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World leaders hashed out their vision of a successful global climate pact to avert global catastrophe at a Sept. 27 meeting in New York, just two months before the landmark Conference of Parties (COP) 21 talks begin in Paris.

The thirty world leaders in attendance agreed that a new climate deal had to include a long-term vision of a world freed of poverty through the opportunities created by a new green economy, send a clear signal to citizens and the private sector that the global green shift is both beneficial and already underway, and the need for immediate international action to make this vision a reality.

“I appeal to all leaders to show flexibility, vision and leadership. We have just adopted an inspiring new sustainable development agenda. We must continue the momentum with a robust agreement in Paris,” said UN Secretary General Ban Ki-moon in a press statement, after co-hosting the ‘climate lunch’ with French President François Hollande and President of Peru, Ollanta Humala.

Ban Ki-moon said that individual national commitments to tackle climate change were not enough to avoid catastrophe, but noted that world leaders agreed that “Paris must be the floor, not the ceiling,” for international climate action aimed at keeping global warming under two degrees Celsius.

“Leaders voiced broad support for a durable agreement that will accelerate investments in clean energy and spur a global, low-carbon transformation well before the end of the century, consistent with a below-two degrees Celsius pathway,” said Ban Ki-moon.

His statement builds on previous pledges announced by the world’s major powers, including the Chinese government’s plan for a national carbon cap-and-trade program announced on Sept. 25, bringing its climate policies into line with the USA’s Clean Power Plan to slash emissions 32 per cent on 2005 levels by 2030.

On that same day, India’s government unveiled its own plan to ramp up renewable energy output fivefold by 2020 and wean itself off coal power, a major source of greenhouse gas emissions.

Just two days later, Brazil’s President Dilma Rousseff declared an emissions reduction target of 37 per cent on 2005 levels by 2025, rising to 42 per cent by 2030. The shift away from fossil fuels will be coupled by a massive increase in renewable energy development in that same time-frame, which aims to source 45 per cent of Brazil’s power needs from clean sources.

Brazil’s recent promise echoed a pledge made by Rousseff at a recent bilateral summit with Germany’s Angela Merkel committing Brazil to be the first major emerging economy to back a comprehensive global decarbonisation goal.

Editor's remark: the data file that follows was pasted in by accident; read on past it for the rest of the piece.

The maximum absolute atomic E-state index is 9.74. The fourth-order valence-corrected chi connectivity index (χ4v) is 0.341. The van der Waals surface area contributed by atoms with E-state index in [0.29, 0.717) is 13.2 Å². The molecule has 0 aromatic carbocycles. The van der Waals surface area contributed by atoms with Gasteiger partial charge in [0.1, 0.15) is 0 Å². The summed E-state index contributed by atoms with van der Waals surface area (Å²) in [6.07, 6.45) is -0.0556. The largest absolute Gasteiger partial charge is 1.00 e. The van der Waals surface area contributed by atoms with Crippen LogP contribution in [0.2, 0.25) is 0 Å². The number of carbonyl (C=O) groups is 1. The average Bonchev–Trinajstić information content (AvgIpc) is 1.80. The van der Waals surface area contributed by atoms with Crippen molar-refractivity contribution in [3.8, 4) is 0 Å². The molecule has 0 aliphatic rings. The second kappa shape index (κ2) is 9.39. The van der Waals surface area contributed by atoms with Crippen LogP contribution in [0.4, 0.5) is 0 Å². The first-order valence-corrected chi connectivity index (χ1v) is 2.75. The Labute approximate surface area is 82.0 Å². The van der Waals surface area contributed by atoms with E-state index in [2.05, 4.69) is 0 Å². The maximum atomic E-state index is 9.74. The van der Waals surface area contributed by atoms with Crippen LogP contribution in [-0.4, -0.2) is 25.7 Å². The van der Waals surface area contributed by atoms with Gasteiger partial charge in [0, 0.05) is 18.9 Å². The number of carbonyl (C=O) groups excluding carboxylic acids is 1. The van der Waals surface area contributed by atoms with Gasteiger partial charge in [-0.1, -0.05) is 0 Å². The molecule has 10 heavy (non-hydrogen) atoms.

“Change is in the air. After years of pushing, we are approaching a real turning point on global climate action. Country leaders used today’s meeting to affirm their solidarity behind the core components of a universal climate agreement this year. These include a long-term goal for the transformation of the global economy, a requirement for countries to increase their efforts every five years, and assurance that finance will be available to help developing countries,” said Jennifer Morgan, Global Director of the World Resource’s Institutes Climate Program.

However, Canada remains firmly locked out of the global green shift under the Conservative government, as Prime Minister Stephen Harper snubbed the New York meeting and has not announced any emissions target whatsoever in the run-up to Paris.

Both the NDP and Liberals have promised greater support for Canada’s renewable energy sector and an end to federal subsidies for oil sands development, but neither Thomas Mulcair nor Justin Trudeau have promised to go to Paris with a concrete emissions reductions target in hand if they win the Oct. 19 federal election.

On the same day that world leaders met in New York, NDP leader Thomas Mulcair unveiled his climate change action plan that includes carbon pricing, penalizing polluters, and working with provinces to slash emissions, but, once again, did not mention Paris at all.

“Mr. Mulcair has not explained how Canada will be ready for the Paris talks. I offer to be ready with [new] Green MPs, such as Claire Martin, Lynne Quarmby, and Gord Miller, whose background and experience will be indispensable in preparing for the deadline negotiations. We stand ready to work with any new government to put Canada back in the lead,” said May.

While Canada stayed away, Harper’s international colleagues including China’s Xi Jinping, as well as Merkel, Rousseff, and others attended the climate lunch. Indian PM Narendra Modi also took part via video conference.

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